heart author" faq

The epicardial coronary artery system consists of the left and right coronary arteries, which normally arise from ostia located in the left and right sinuses of Valsalva, respectively (see figures 104c, 104d, 104e, 104f, 104h). In about 50% of humans a "third coronary artery" ("conus artery") arises from a separate ostium in the right sinus.

The left main (LM) coronary artery ranges in length from 1 to 25 mm before bifurcating into the left anterior descending (LAD) and left circumflex (LC) branches. The LAD coronary artery measures from 10 to 13 cm in length, whereas the usual nondominant LC artery measures about 6 to 8 cm in length.

The dominant right coronary artery (RCA) is about 12 to 14 cm in length, before giving rise to the posterior descending artery(PDA)

The subepicardial coronary arteries run on the surface of the heart embedded in various amounts of subepicardial fat. Portions of the epicardial coronary arteries may dip into the myocardium ("mural artery " or "tunneled artery") and be covered for a variable length (1 to several mm) by ventricular muscle ("myocardial bridge").

Waller, B.F., MD, Schlant, R.C., MD, Anatomy of the Heart, Hurst's The Heart, 8th edition, p 84-86. (modified)




Arteriovenous fistulae(abnormal communications) may involve the coronary arteries,the pulmonary artery or right ventricle(see images below fig1a and b:LCA to RV fistula and fig2.Coronary fistula LM-PT), as well the inferior vena cava,pulmonary veins or other vascular strictures(mediastinal vessels,coronary sinus,cavf-fig3 to right atrium).

This infrequent abnormality can affect persons of any age and is the most important hemodynamically significant coronary artery anomaly.Many are small and found incidentally during coronary arteriography,whereas others are identified as the cause of a continuous murmur,myocardial ischemia and angina,acute myocardial infarction,sudden death,coronary steal,congestive heart failure,stroke,arrhythmias,coronary aneurysm formation(rupture,emboli),or superior vena cava syndrome.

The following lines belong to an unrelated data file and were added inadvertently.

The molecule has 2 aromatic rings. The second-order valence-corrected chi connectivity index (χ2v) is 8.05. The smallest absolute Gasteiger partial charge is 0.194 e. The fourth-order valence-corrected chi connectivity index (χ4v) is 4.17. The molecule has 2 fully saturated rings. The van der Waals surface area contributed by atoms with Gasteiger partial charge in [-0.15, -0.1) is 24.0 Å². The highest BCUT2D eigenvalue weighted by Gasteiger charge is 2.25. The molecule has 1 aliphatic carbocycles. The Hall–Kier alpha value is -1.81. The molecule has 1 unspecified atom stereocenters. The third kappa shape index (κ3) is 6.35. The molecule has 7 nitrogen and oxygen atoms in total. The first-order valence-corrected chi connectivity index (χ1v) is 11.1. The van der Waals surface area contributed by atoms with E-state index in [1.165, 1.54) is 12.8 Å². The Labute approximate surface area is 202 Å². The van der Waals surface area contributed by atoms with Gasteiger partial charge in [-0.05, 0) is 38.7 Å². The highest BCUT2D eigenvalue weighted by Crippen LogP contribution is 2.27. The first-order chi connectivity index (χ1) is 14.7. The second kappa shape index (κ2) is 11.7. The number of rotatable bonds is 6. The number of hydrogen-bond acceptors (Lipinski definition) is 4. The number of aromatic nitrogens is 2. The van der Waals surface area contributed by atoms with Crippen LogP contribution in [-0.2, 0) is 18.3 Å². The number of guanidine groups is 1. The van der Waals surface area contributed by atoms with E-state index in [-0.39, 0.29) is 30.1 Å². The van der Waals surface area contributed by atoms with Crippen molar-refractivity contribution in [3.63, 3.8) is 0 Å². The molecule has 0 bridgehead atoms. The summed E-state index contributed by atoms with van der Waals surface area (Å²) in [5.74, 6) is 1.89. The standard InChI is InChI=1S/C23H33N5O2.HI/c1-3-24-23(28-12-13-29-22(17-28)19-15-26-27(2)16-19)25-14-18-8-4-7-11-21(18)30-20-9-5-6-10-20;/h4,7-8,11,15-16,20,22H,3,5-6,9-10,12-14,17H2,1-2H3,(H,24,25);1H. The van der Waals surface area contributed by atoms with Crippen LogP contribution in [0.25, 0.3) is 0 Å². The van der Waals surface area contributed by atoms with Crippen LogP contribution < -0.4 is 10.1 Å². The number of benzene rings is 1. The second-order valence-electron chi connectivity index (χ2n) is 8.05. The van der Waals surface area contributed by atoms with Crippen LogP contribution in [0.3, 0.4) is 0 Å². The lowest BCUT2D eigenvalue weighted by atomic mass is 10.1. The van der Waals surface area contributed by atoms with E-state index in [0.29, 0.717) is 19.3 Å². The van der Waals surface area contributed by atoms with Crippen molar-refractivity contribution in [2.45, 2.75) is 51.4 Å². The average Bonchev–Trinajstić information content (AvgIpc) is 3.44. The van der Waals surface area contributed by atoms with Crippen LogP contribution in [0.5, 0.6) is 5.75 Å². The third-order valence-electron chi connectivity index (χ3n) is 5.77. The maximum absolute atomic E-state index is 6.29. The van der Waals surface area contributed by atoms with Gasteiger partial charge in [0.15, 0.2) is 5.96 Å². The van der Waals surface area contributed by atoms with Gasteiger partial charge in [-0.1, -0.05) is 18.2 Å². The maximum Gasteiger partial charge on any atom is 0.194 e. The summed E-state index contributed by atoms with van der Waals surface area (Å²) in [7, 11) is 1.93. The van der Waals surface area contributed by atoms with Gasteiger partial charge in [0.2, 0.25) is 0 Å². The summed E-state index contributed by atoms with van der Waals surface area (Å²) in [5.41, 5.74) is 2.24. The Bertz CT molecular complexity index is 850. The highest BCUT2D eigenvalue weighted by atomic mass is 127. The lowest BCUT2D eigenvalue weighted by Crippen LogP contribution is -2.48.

Fistulae from the right coronary artery are more common than from the left, and over 90% of the fistulas drain into the venous circulation.Most fistulas are single communications,but multiple fistulas have been identified.

The natural history of coronary fistulas is variable,with periods of stability in some and sudden onset or gradual progression of symptoms in others.Spontaneous closure is uncommon.

Surgical repair of the fistula is recommended for symptomatic patients at risk for future complications(coronary steals, aneurysms,large shunts).Transcatheter embolization of the fistulas have been reported.

Direct connection between a major epicardial coronary artery and a cardiac chamber or major vessel(vena cava,coronary sinus,pulmonary artery(see attachments)
is the most common hemodynamically significant coronary artery anomaly.Myocardial ischemia has been documented in some patients with coronary artery fistulas, who have no evidence of coronary atherosclerosis.

TABLE 39-3 Causes and Associations of Coronary Artery Fistulas

I. Congenital
1. Embryonic
2. Multiple; systemic hemangioma
II. Acquired
1. Closed-chest ablation of accessory pathway . Percutaneous coronary balloon angioplasty
3. Hypertrophic cardiomyopathy
4. Right/left ventricular septal myectomy
5. Penetrating and nonpenetrating trauma
6. Acute myocardial infarction.
7Dilated cardiomyopathy
8. Mitral valve surgery'
9. "Sign" of mural thrombus
10. Tumor
11. Permanent pacemaker placement. Cardiac transplant
13. Endomyocardial biopsyK
14. Coronary artery bypass grafting



cavf-Fig.1a.jpg:LCA(Left Coronary Artery to RV(Right Ventricle)Fistula





cavf-Fig.1b.jpg:Different view of Fig.1a above.




cavf-Fig2.jpg:Coronary Fistula LM-PT:Diagram showing coronary fistula connecting pulmonary trunk and left anterior descending(LAD)artery.It originally was misdiagonsed as an anomalous coronary.LADD.diagonal branch of LAF;LC,left circmflex;;Lm,left main:R,right.Waller.B.F.,The Heart,Hurst's,10th Edition,Page 1174






cavf-Fig.3 cavf.jpeg: Coronary Arteriovenous Fistula on Coronary Angiography.
A large coronary arteriovenous fistula can be seen originating in the left coronary artery, coursing over the lateral and posterior walls of the left ventricle, and eventually emptying into the right atrium. The solid arrow indicates the origin of the fistula (not well visualized), and the open arrow indicates a normal-sized left anterior descending coronary artery, which is of much smaller caliber than the greatly dilated fistula. Patients with such fistulas often have loud continuous cardiac murmurs and may have congestive heart failure, myocardial ischemia (due to a coronary-artery "steal" phenomenon), and pulmonary hypertension. Coronary arteriovenous fistulas typically arise as congenital anomalies. With obliteration of the fistula by suturing, the prognosis is usually excellent.http://content.nejm.org/cgi/content/full/331/19/1265